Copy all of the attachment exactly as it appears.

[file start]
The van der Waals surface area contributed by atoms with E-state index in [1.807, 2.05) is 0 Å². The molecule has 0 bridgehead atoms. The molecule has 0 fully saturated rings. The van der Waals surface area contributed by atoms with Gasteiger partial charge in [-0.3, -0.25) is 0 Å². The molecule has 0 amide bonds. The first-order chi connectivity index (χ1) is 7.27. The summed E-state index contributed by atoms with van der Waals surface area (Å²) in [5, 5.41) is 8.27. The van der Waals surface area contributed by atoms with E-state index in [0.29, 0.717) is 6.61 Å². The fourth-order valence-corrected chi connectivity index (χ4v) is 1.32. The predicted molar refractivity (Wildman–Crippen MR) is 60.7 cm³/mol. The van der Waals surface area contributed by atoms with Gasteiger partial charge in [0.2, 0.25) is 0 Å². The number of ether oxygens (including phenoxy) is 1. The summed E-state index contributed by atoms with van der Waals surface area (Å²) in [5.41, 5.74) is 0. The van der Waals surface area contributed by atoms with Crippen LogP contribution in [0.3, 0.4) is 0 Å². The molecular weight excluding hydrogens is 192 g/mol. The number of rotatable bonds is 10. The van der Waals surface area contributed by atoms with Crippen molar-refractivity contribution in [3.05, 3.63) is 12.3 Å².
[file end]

The van der Waals surface area contributed by atoms with E-state index in [1.807, 2.05) is 0 Å². The molecule has 0 bridgehead atoms. The molecule has 0 fully saturated rings. The van der Waals surface area contributed by atoms with Gasteiger partial charge in [-0.3, -0.25) is 0 Å². The molecule has 0 amide bonds. The first-order chi connectivity index (χ1) is 7.27. The summed E-state index contributed by atoms with van der Waals surface area (Å²) in [5, 5.41) is 8.27. The van der Waals surface area contributed by atoms with E-state index in [0.29, 0.717) is 6.61 Å². The fourth-order valence-corrected chi connectivity index (χ4v) is 1.32. The predicted molar refractivity (Wildman–Crippen MR) is 60.7 cm³/mol. The van der Waals surface area contributed by atoms with Gasteiger partial charge in [0.2, 0.25) is 0 Å². The number of ether oxygens (including phenoxy) is 1. The summed E-state index contributed by atoms with van der Waals surface area (Å²) in [5.41, 5.74) is 0. The van der Waals surface area contributed by atoms with Crippen LogP contribution in [0.3, 0.4) is 0 Å². The molecular weight excluding hydrogens is 192 g/mol. The number of rotatable bonds is 10. The van der Waals surface area contributed by atoms with Crippen molar-refractivity contribution in [3.05, 3.63) is 12.3 Å².